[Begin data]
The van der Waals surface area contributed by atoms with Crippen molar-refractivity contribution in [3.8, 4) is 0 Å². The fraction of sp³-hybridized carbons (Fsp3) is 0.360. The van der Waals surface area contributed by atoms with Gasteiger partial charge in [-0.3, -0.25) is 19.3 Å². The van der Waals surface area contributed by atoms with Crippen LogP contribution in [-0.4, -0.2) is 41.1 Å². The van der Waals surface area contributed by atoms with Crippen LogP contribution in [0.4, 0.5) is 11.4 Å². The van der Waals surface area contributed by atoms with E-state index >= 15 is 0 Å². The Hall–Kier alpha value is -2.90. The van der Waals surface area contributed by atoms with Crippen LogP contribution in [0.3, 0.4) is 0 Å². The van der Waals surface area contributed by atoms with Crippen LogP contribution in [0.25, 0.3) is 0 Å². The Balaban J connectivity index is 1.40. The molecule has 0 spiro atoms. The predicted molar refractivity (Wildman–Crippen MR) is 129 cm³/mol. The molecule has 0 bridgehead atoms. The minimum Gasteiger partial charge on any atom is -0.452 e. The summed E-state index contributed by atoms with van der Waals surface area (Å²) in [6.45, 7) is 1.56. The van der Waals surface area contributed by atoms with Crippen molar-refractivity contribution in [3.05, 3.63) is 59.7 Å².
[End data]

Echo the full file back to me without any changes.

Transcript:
The van der Waals surface area contributed by atoms with Crippen molar-refractivity contribution in [3.8, 4) is 0 Å². The fraction of sp³-hybridized carbons (Fsp3) is 0.360. The van der Waals surface area contributed by atoms with Gasteiger partial charge in [-0.3, -0.25) is 19.3 Å². The van der Waals surface area contributed by atoms with Crippen LogP contribution in [-0.4, -0.2) is 41.1 Å². The van der Waals surface area contributed by atoms with Crippen LogP contribution in [0.4, 0.5) is 11.4 Å². The van der Waals surface area contributed by atoms with E-state index >= 15 is 0 Å². The Hall–Kier alpha value is -2.90. The van der Waals surface area contributed by atoms with Crippen LogP contribution in [0.3, 0.4) is 0 Å². The van der Waals surface area contributed by atoms with Crippen LogP contribution in [0.25, 0.3) is 0 Å². The Balaban J connectivity index is 1.40. The molecule has 0 spiro atoms. The predicted molar refractivity (Wildman–Crippen MR) is 129 cm³/mol. The molecule has 0 bridgehead atoms. The minimum Gasteiger partial charge on any atom is -0.452 e. The summed E-state index contributed by atoms with van der Waals surface area (Å²) in [6.45, 7) is 1.56. The van der Waals surface area contributed by atoms with Crippen molar-refractivity contribution in [3.05, 3.63) is 59.7 Å².